Is Roscoe known anywhere on the 'Net as a purveyor of black humor? Is this a belated intro to his as yet unknown aspect of ultra-subtle underwhelm me humor?

I would not know a French joke if i heard one and then had it translated to boot. I lived in Europe 40+ years now and never encountered a French comedian is Roscoe something of a breakthru?

I assume the French have their notion as to what constitutes humor just like Germans do, Scandinavians do, even though I understand German and Swedish it still boggles my mind at what these folk laugh at.

Its like starting to tell a joke and leave out the punch line and then move on to what portends to be the next humor anecdote. Roger, be so kind and let us mere mortals in on Roscoe's humor.

Jake


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PostPosted: 20 Apr 2008 6:31 am 
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You specifically said there was something wrong with the translation of the phrase Cité Sainte

I said it means Holy City

What is wrong with this translation?

How many Holy Cities can you name from western culture?

Here's the definition of the word Priory from the several Dictionaries.

pri·o·ry /ˈpraɪəri/ Pronunciation Key - Show Spelled Pronunciation[prahy-uh-ree] Pronunciation Key - Show IPA Pronunciation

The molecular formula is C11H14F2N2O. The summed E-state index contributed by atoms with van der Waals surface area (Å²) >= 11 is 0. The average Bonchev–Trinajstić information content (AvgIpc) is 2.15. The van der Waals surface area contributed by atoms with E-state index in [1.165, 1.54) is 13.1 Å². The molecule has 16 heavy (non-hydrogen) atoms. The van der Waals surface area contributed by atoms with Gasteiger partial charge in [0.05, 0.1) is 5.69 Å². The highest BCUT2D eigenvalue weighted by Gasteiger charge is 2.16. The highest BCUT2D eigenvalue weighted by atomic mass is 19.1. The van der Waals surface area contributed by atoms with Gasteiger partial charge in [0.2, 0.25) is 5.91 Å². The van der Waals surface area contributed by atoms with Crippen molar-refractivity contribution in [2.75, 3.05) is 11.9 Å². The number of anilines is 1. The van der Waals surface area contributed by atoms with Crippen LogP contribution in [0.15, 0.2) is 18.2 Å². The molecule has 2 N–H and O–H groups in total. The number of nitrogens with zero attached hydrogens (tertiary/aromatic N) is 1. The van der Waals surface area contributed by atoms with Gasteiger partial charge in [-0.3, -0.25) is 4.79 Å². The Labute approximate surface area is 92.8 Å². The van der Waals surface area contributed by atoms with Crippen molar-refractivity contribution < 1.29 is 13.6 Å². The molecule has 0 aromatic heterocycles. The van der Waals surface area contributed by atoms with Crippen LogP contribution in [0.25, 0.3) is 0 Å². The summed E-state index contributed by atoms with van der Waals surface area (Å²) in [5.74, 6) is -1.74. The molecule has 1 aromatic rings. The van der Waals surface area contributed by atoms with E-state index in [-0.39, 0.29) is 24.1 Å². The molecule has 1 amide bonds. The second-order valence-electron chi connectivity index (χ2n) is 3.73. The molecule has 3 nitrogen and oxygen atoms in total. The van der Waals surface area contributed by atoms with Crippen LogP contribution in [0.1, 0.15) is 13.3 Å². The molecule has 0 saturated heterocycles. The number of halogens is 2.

–noun, plural -ries.

a religious house governed by a prior or prioress, often dependent upon an abbey.


--------------------------------------------------------------------------------

[Origin: 1250–1300; ME priorie < ML priōria. See prior2, -y3]
Dictionary.com Unabridged (v 1.1)
Based on the Random House Unabridged Dictionary, © Random House, Inc. 2006.
American Heritage Dictionary - Cite This Source - Share This pri·or·y Audio Help (prī'ə-rē) Pronunciation Key
n. pl. pri·or·ies

A monastery governed by a prior or a convent governed by a prioress.


The American Heritage® Dictionary of the English Language, Fourth Edition
Copyright © 2006 by Houghton Mifflin Company.
Published by Houghton Mifflin Company. All rights reserved.
Online Etymology Dictionary - Cite This Source - Share This
priory

c.1290, from Anglo-Fr. priorie (c.1240), from M.L. prioria "monastery governed by a prior," from L. prior (see prior (n.)).

Online Etymology Dictionary, © 2001 Douglas Harper
WordNet - Cite This Source - Share This priory

noun

religious residence in a monastery governed by a prior or a convent governed by a prioress

WordNet® 3.0, © 2006 by Princeton University.

That was the definition of the word Priory.

Here is the definition of the word Pedantry

ped·ant·ry /ˈpɛdntri/ Pronunciation Key - Show Spelled Pronunciation[ped-n-tree] Pronunciation Key - Show IPA Pronunciation